Projections into the future are based on historical trends and bracketed by "Worst case" (red) and "Best case" (purple) trajectories. An "Expected case" (green) presents a combination of several trajectories, which may be the most likely.
What is "best" for our population won't be best for the rest of the planet as Earth becomes quickly uninhabitable. Vast new resources will need to be found to fuel growth toward what may be an ultimate limit to happiness.
We are more probably near our population's peak size, limited by our depletion of the resources needed to grow. Within a decade, everything will be declining; and by early in the next century (if climate change doesn't accelerate the decline), we will be practically extinct, taking most animals and plants with us.
In 2030, with inhabited environments dropping along with the Living Planet Index (LPI) in the Worst case, and the total footprint from the Best case driving the LPI, population will be 6.83 billion. Happiness and the economy may be better distributed than now, as shown below.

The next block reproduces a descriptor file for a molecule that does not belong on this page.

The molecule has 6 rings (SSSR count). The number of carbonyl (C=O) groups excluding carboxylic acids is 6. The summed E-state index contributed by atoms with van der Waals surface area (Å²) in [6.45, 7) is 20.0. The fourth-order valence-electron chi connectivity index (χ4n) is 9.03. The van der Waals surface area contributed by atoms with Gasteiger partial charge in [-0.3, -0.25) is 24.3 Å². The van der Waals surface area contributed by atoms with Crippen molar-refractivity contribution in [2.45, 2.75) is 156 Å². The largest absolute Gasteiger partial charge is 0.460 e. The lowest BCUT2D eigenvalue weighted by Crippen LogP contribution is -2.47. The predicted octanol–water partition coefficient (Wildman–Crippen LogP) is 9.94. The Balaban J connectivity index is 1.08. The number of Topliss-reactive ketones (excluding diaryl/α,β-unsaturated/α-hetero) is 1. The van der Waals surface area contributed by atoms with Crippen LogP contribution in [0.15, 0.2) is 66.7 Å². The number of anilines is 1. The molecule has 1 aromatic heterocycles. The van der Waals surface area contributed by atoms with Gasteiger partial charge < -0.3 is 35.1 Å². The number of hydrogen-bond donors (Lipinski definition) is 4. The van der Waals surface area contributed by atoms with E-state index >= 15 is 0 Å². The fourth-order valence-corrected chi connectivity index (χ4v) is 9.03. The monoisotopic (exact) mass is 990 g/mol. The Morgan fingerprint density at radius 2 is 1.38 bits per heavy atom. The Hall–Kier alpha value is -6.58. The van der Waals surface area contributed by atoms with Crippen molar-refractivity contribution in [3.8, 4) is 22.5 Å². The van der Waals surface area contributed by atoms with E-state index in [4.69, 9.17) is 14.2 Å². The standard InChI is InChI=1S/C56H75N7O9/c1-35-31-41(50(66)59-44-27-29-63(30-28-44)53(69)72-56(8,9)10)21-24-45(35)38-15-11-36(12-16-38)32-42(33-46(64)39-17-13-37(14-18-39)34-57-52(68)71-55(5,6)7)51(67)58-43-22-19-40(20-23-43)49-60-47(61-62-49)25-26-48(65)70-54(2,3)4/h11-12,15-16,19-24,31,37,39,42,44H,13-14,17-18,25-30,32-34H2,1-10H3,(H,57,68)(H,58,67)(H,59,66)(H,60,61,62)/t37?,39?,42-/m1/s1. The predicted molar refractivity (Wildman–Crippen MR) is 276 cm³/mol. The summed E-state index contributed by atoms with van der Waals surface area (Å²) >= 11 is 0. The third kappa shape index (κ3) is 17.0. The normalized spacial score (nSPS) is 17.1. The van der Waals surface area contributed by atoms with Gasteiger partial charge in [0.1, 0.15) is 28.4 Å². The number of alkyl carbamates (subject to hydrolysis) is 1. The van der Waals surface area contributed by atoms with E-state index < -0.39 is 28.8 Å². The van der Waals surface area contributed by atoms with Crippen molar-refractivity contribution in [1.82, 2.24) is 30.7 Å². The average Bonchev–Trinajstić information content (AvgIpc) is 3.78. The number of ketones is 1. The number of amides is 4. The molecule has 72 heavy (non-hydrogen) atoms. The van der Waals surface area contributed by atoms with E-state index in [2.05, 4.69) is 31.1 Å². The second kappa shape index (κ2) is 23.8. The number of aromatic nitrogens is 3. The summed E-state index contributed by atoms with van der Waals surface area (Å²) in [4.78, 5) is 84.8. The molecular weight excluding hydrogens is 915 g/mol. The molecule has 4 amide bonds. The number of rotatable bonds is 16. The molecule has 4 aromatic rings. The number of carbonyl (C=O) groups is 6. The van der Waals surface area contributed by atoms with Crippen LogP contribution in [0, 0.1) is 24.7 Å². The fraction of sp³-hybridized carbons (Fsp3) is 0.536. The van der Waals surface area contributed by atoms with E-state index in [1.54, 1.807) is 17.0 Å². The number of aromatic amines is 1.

The following year, in 2031, population will be 6.78 billion, and everything else could look very different.
Based on a simulation of possible conditions ("worlds"), a limited number of options remained as of 2013. Using an estimate of how long it took historically to move from state (combination of footprint and population) to another, the following graph shows the simulated worlds that could be accessed over the 50 years following 2013.
The following graph shows the Worst, Expected, and Best case projections superimposed with the history on the simulation. Roll over the image to see a larger scale view.